May 28th, 2019

Haskell Part VI: Functors



Functional Programming

Right now I'm learning Haskell, a functional programming language. In my last few Haskell articles I've discussed basic aspects of the language. Now I've begun digging into advanced functional programming concepts. This article discusses functors, a generic way to map functions over objects.

A common pattern in programming is looping through a collection of values and applying a transformation to each. For example, a programmer might loop through a list of integers and increment each value. The imperative approach to this transformation sets up a for loop and iterates over each list index. The functional approach uses the map higher-order function. map accepts two arguments - a collection to iterate over and a function. The function is applied to each item in the collection.

Haskell has a map function defined in the GHC Prelude module1. It accepts a list and a function as arguments.

map :: (a -> b) -> [a] -> [b] map _ [] = [] map f (x:xs) = f x : map f xs

With the map function, list items can be transformed. A basic example is incrementing each item in the list.

main :: IO () main = do print $ map (+1) [1,2,3] -- [2,3,4]

Haskell's map function is useful, however its restricted to just a list data structure. The concept of applying a function across all items in a data structure can be generalized even more than the map function. This is where functors come into play.


In Haskell (and functional programming in general), a functor provides the ability to map a function across all the items in a data structure or object2. Functors in Haskell are defined by a Functor type class. Types that are instances of Functor implement a function called fmap, which provides mapping functionality.

The Functor type class definition is simple:

class Functor f where fmap :: (a -> b) -> f a -> f b

fmap is a curried function that takes in another function [(a -> b)] and a value whose type is an instance of Functor [f a] as arguments. fmap passes f a to the function (a -> b), resulting in b.

The most basic functor instance is for the list type3.

instance Functor [] where -- fmap :: (a -> b) -> [a] -> [b] fmap = map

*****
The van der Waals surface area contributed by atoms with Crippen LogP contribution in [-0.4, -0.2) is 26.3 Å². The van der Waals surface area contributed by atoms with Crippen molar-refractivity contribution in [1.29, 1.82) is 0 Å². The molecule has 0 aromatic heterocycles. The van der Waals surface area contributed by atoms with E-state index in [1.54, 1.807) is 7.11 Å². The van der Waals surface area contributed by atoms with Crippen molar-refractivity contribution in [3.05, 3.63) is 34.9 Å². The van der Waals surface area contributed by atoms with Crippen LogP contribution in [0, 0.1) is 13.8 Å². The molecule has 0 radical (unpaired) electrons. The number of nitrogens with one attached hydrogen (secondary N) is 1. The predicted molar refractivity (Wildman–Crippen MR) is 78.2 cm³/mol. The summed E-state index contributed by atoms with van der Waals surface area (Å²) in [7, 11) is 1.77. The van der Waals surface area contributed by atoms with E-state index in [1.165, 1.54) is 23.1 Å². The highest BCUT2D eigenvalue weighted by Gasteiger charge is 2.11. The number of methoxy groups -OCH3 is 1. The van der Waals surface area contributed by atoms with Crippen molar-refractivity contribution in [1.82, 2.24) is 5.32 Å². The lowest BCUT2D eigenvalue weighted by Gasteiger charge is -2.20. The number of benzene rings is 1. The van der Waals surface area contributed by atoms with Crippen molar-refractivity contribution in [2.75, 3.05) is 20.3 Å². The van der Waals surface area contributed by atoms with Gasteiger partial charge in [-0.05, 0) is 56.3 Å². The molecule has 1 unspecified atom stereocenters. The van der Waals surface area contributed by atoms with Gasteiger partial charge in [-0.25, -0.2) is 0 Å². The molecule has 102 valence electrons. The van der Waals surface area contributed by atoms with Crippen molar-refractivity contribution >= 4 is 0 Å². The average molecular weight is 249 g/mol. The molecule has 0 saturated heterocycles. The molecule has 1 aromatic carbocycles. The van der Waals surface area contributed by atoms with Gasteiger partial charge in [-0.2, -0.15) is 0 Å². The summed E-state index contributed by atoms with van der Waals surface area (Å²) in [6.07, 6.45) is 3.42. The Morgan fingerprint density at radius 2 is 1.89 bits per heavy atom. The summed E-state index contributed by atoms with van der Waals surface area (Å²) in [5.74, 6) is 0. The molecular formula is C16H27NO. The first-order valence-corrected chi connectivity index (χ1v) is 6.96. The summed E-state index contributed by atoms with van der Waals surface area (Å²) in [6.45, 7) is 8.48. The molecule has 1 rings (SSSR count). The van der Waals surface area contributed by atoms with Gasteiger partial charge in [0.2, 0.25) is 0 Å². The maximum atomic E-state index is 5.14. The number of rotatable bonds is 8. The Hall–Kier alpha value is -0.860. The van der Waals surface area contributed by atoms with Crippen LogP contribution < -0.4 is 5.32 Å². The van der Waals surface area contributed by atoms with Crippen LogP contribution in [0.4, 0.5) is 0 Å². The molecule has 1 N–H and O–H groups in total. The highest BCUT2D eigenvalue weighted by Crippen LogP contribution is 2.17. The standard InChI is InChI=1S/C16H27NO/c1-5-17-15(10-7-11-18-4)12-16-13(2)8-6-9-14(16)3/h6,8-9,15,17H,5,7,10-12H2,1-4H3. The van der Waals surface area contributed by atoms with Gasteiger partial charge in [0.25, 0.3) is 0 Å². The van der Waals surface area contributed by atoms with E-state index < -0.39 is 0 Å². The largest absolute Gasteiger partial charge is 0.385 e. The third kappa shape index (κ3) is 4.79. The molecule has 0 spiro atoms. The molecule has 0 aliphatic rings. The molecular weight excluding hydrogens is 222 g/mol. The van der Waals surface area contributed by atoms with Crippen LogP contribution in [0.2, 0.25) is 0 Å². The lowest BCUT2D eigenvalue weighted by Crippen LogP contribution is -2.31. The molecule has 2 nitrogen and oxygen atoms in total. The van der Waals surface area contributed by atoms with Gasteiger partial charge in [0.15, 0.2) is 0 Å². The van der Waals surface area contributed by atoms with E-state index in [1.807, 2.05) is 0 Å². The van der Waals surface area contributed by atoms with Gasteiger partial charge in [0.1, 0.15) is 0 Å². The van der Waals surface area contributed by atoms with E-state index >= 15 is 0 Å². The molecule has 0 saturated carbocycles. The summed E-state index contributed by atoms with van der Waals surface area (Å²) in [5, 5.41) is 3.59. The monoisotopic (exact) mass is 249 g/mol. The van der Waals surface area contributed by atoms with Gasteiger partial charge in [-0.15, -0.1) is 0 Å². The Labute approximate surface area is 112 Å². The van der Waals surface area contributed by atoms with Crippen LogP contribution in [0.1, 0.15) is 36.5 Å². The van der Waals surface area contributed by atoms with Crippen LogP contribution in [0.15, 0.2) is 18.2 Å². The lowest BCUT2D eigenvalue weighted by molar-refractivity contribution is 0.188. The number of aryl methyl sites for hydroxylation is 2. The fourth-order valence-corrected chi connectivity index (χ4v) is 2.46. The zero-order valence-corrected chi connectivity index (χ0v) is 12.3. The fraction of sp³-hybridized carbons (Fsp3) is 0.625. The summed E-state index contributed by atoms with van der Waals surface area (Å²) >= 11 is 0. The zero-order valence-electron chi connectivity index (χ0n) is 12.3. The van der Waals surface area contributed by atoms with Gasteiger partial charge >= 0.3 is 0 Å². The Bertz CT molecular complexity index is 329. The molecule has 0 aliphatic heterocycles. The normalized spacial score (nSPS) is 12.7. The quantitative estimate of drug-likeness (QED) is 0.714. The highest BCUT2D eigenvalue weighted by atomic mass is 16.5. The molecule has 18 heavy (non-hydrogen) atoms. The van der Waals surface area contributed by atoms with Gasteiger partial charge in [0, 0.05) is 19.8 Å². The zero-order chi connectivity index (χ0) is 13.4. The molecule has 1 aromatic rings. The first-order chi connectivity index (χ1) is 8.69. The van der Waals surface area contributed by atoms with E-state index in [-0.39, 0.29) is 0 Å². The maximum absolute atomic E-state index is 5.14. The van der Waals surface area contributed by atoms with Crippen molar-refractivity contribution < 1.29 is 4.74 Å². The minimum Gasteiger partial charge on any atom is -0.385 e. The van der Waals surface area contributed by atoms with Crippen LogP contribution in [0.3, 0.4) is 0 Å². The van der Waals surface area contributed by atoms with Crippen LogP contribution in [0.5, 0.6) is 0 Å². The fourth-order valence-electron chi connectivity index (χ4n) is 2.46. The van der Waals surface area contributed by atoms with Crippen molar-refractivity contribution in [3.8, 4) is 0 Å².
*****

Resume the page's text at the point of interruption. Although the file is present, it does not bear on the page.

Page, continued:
For lists, fmap is implemented the same as map. Therefore, it behaves as expected.

main :: IO () main = do print $ fmap (+1) [1,2,3] -- [2,3,4] print $ fmap (*2) [1,2,3] -- [2,4,6] print $ fmap show [1,2,3] -- ["1","2","3"]

The great thing about functors is any parameterized type in Haskell can be made an instance of Functor. For example, the Maybe type which defines a potentially non-existant value can become a functor.

data Maybe a = Nothing | Just a instance Functor Maybe where -- fmap :: (a -> b) -> Maybe a -> Maybe b fmap _ Nothing = Nothing fmap g (Just x) = Just (g x) main :: IO () main = do print $ fmap (+1) (Just 5) -- Just 6 print $ fmap (+1) Nothing -- Nothing print $ fmap (*3) (Just 5) -- Just 15 print $ fmap (*3) Nothing -- Nothing

Custom types can also become functors. For example, my custom Distance type is easily made an instance of Functor.

data Distance a = Miles a | Kilometers a | Meters a deriving (Show, Read) -- Make the 'Distance' type into a Functor instance Functor Distance where -- fmap :: (a -> b) -> Distance a -> Distance b fmap f (Miles x) = Miles (f x) fmap f (Kilometers x) = Kilometers (f x) fmap f (Meters x) = Meters (f x) main :: IO () main = do print $ fmap (+1) (Miles 4.38) -- Miles 5.38 print $ fmap (+1) (Kilometers 7.05) -- Kilometers 8.05 print $ fmap (+1) (Meters 7005) -- Meters 7006 print $ fmap (*3) (Miles 1) -- Miles 3

Distance is a valid functor instance because its data definition is parameterized and it has a type constructor. You can think of Distance as a container type, since it holds a value such as a floating point number. Lists and the Maybe type have similar structures. Types without a parameterized data definition are not valid functors because they don't contain another type4.

Functors are useful for mapping functions across all items contained in an object. They become even more useful in regards to Applicatives and Monads, which I will discuss in upcoming articles.

For now, one last useful functor implementation is a generic function for all instances of Functor to utilize. With the help of a Functor class constant, a function is easily created to increment the items in any Functor instance5.

inc :: Functor f => f Int -> f Int inc x = fmap (+1) x main :: IO () main = do print $ inc [1,2,3] -- [2,3,4] print $ inc (Just 5) -- Just 6 print $ inc Nothing -- Nothing print $ inc (Miles 3) -- Miles 4